Five Questions for Mario Draghi From ABS Program to Bank ReviewAlessandro Speciale
Here are five things to watch for from Mario Draghi today. The European Central Bank president holds a press conference at 2:30 p.m. in Naples, Italy, 45 minutes after the Governing Council’s announcement on interest rates.
What will the ECB’s asset-purchase plan look like?
After Draghi pledged to buy asset-backed securities and covered bonds in September, all eyes are now on the details of the program due to be unveiled today. One of the main issues will be balancing Draghi’s stated aim of expanding the ECB’s balance sheet by as much as 1 trillion euros ($1.3 trillion) and not crowding investors out of a market he is trying to revive.
While answers to questions including “How much will the central bank buy?” and “How long will the program last?” may be limited, Draghi may offer more insight into which assets will qualify for purchases and whether the ECB will buy the securities directly or through a private intermediary.
He’s already hinted at some features of the plan: Existing collateral rules will play a role in defining quality thresholds, while government guarantees would be needed for the ECB to also branch out into less secure parts of the market.
How about interest rates and liquidity measures?
All economists surveyed by Bloomberg News predict rates will remain unchanged this month after the ECB unexpectedly cut the benchmark rate to 0.05 percent and the deposit rate to minus 0.2 percent in September.
Even though the rate cuts made borrowing under the new targeted lending program more attractive, demand from banks in the first operation fell short of all economists’ estimates. The ECB allotted 82.6 billion euros, prompting cautioning words from officials that the success of the plan will be better judged after a second offer in December.
What is happening with inflation?
Euro-area inflation, which the ECB aims to keep just under 2 percent, slowed to 0.3 percent in September, the lowest level in almost five years. While Draghi has said that most factors pushing down prices -- from the exchange rate and geopolitical tensions to costs for food and energy -- are temporary, core inflation fell to 0.7 percent last month.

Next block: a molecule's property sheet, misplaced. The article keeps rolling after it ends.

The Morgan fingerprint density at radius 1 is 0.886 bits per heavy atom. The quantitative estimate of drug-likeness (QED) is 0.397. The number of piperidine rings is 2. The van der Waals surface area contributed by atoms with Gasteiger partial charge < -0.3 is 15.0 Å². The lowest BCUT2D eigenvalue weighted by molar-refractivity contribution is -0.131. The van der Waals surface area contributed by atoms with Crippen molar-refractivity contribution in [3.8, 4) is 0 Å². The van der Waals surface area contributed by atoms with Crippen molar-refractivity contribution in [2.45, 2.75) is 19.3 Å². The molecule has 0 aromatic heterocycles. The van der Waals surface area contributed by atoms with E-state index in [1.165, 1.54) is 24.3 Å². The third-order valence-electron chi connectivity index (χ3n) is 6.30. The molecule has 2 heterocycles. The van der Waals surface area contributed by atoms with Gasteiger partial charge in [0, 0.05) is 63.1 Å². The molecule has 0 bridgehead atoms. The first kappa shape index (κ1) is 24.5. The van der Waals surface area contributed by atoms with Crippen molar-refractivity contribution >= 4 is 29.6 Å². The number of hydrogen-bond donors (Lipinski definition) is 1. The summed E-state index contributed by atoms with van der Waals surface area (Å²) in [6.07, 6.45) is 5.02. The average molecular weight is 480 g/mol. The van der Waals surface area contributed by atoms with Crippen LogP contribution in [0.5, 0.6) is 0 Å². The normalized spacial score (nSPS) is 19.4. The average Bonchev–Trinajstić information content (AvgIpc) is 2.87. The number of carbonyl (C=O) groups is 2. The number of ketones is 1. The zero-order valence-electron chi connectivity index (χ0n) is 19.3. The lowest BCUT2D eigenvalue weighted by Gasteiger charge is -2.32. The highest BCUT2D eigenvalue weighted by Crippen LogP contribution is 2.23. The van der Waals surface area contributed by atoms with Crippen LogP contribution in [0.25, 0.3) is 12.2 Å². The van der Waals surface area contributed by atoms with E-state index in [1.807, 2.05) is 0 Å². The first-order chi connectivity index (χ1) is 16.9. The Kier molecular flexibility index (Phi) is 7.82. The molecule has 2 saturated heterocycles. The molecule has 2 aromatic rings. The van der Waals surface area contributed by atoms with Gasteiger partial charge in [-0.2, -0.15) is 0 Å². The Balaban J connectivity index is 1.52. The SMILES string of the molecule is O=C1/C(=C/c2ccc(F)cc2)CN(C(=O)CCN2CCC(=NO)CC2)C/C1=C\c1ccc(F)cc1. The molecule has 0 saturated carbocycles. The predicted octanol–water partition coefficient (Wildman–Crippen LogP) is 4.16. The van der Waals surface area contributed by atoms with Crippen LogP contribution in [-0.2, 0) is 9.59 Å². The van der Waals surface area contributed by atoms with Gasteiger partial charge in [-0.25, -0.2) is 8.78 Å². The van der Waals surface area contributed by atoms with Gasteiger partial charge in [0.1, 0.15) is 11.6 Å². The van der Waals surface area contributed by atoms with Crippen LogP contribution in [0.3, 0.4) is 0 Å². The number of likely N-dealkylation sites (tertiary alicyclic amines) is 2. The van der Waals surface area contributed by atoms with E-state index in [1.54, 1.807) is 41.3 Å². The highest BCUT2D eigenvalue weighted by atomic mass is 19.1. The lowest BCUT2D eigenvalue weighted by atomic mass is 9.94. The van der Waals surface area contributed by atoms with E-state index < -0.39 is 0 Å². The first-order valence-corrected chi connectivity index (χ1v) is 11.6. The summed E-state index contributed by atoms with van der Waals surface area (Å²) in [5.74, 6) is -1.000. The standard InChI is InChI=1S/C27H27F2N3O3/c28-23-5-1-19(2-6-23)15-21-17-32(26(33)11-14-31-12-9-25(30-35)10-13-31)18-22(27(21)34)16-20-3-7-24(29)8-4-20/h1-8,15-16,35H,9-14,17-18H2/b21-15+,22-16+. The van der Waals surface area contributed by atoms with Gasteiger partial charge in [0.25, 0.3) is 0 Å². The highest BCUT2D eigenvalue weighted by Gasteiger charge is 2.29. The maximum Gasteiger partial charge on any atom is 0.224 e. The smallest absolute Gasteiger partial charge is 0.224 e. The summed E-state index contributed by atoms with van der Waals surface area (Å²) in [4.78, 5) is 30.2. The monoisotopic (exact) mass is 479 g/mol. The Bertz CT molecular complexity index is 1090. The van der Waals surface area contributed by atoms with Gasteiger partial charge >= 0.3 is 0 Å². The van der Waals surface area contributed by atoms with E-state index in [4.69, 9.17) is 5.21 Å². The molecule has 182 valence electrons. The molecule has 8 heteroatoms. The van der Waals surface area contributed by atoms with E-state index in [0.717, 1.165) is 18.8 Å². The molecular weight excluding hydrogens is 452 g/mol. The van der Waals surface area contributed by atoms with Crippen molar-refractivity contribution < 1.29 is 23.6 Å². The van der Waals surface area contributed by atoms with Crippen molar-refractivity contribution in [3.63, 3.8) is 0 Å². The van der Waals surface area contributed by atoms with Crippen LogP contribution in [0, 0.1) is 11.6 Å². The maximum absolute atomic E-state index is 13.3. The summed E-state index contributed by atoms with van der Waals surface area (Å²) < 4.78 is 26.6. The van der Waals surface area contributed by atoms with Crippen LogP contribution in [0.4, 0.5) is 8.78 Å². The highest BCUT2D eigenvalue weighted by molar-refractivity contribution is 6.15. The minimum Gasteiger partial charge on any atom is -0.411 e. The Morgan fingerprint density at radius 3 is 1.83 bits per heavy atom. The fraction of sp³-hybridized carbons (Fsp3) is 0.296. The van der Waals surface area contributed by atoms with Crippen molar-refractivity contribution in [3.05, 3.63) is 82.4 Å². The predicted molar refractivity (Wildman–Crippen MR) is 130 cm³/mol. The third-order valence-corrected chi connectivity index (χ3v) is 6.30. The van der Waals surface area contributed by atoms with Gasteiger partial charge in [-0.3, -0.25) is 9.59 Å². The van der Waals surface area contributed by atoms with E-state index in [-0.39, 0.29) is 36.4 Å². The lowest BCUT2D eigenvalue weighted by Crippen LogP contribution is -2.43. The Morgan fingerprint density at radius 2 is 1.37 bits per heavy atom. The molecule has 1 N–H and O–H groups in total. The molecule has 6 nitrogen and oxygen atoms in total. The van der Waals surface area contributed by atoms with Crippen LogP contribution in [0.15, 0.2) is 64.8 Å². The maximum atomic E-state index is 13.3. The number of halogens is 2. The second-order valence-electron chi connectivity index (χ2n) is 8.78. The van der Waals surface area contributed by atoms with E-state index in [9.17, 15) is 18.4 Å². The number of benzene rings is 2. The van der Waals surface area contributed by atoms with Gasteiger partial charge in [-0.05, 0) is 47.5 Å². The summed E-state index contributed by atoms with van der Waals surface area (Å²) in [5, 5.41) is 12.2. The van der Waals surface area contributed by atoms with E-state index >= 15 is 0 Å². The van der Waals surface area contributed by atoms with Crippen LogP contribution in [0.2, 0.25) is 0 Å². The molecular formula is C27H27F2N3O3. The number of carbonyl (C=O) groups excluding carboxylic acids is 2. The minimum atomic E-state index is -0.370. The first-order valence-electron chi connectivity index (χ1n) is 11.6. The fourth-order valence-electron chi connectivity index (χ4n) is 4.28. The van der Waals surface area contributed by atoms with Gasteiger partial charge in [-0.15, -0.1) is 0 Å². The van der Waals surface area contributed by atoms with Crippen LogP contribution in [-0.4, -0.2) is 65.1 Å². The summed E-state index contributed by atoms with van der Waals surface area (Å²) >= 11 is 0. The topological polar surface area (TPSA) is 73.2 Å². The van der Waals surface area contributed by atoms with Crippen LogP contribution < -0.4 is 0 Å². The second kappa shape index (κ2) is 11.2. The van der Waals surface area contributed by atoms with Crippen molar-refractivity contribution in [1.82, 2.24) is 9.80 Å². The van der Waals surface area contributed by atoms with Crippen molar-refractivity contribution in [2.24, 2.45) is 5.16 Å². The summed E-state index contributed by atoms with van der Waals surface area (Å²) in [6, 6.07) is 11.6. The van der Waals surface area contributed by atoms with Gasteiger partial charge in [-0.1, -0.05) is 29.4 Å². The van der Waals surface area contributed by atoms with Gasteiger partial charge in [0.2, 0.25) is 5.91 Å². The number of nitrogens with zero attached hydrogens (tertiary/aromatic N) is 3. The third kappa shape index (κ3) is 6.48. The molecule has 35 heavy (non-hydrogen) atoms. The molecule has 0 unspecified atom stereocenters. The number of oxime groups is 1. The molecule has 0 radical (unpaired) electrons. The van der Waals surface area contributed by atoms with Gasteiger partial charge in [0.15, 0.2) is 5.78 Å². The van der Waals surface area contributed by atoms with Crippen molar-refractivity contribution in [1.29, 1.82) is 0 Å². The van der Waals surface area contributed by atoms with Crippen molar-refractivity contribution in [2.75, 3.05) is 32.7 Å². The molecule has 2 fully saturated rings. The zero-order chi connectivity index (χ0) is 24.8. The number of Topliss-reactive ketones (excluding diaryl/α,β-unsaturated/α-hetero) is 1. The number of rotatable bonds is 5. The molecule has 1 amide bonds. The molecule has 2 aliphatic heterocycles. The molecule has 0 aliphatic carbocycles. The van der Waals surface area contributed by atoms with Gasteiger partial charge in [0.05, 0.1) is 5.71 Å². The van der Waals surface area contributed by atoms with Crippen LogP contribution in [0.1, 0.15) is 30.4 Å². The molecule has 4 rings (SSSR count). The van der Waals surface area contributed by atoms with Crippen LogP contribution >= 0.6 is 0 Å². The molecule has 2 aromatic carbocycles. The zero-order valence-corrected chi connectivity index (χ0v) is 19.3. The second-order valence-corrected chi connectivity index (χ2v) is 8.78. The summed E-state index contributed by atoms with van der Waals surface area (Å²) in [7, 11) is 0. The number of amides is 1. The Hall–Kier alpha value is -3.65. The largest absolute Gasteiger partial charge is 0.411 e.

In September, Draghi changed the wording on inflation in his opening statement, saying the ECB will “closely monitor the risks to the outlook for price developments over the medium term.” A return to the previous formula -- which said “upside and downside risks” to the inflation outlook were “limited and broadly balanced” -- would mean the ECB sees its policies as effective.
Is the euro bringing relief?
The exchange rate has been a rare source of comfort for the ECB in recent weeks. The euro fell to a two-year low against the dollar this week and is poised for its worst quarter since 2010. The single currency has shed 8 percent since June, when Draghi kicked off the latest round of stimulus.
As well as boosting exporters’ competitiveness, a lower euro increases the cost of imports, aiding the effort to revive inflation. While the ECB maintains that the exchange rate is not a policy target, the depreciation has been a welcome side effect of the central bank’s policies and rhetoric.
What is the state of play of the ECB bank review?
The Frankfurt-based central bank is due to publish the results of its comprehensive assessment sometime in late October. That’ll mark the end of a nine-month process of combing through banks’ balance sheets and stress-testing them before assuming supervisory powers on Nov. 4. The ECB started to discuss preliminary results with individual institutions this week.